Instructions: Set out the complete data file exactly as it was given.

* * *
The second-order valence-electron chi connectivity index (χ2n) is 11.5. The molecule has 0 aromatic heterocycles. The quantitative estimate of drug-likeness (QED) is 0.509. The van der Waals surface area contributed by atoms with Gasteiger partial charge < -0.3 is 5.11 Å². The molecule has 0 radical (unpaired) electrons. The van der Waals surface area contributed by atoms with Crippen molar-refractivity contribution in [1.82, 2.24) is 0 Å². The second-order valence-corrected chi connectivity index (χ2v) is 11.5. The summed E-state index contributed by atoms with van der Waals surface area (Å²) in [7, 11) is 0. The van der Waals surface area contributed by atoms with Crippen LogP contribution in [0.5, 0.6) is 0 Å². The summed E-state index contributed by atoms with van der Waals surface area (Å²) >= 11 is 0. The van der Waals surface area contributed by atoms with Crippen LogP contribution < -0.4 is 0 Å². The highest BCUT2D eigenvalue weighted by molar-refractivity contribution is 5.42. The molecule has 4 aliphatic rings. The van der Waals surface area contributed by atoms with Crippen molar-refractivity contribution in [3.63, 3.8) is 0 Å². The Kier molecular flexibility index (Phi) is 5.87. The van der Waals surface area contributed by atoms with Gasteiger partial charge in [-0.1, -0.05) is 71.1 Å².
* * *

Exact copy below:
The second-order valence-electron chi connectivity index (χ2n) is 11.5. The molecule has 0 aromatic heterocycles. The quantitative estimate of drug-likeness (QED) is 0.509. The van der Waals surface area contributed by atoms with Gasteiger partial charge < -0.3 is 5.11 Å². The molecule has 0 radical (unpaired) electrons. The van der Waals surface area contributed by atoms with Crippen molar-refractivity contribution in [1.82, 2.24) is 0 Å². The second-order valence-corrected chi connectivity index (χ2v) is 11.5. The summed E-state index contributed by atoms with van der Waals surface area (Å²) in [7, 11) is 0. The van der Waals surface area contributed by atoms with Crippen LogP contribution in [0.5, 0.6) is 0 Å². The summed E-state index contributed by atoms with van der Waals surface area (Å²) >= 11 is 0. The van der Waals surface area contributed by atoms with Crippen LogP contribution < -0.4 is 0 Å². The highest BCUT2D eigenvalue weighted by molar-refractivity contribution is 5.42. The molecule has 4 aliphatic rings. The van der Waals surface area contributed by atoms with Crippen molar-refractivity contribution in [3.63, 3.8) is 0 Å². The Kier molecular flexibility index (Phi) is 5.87. The van der Waals surface area contributed by atoms with Gasteiger partial charge in [-0.1, -0.05) is 71.1 Å².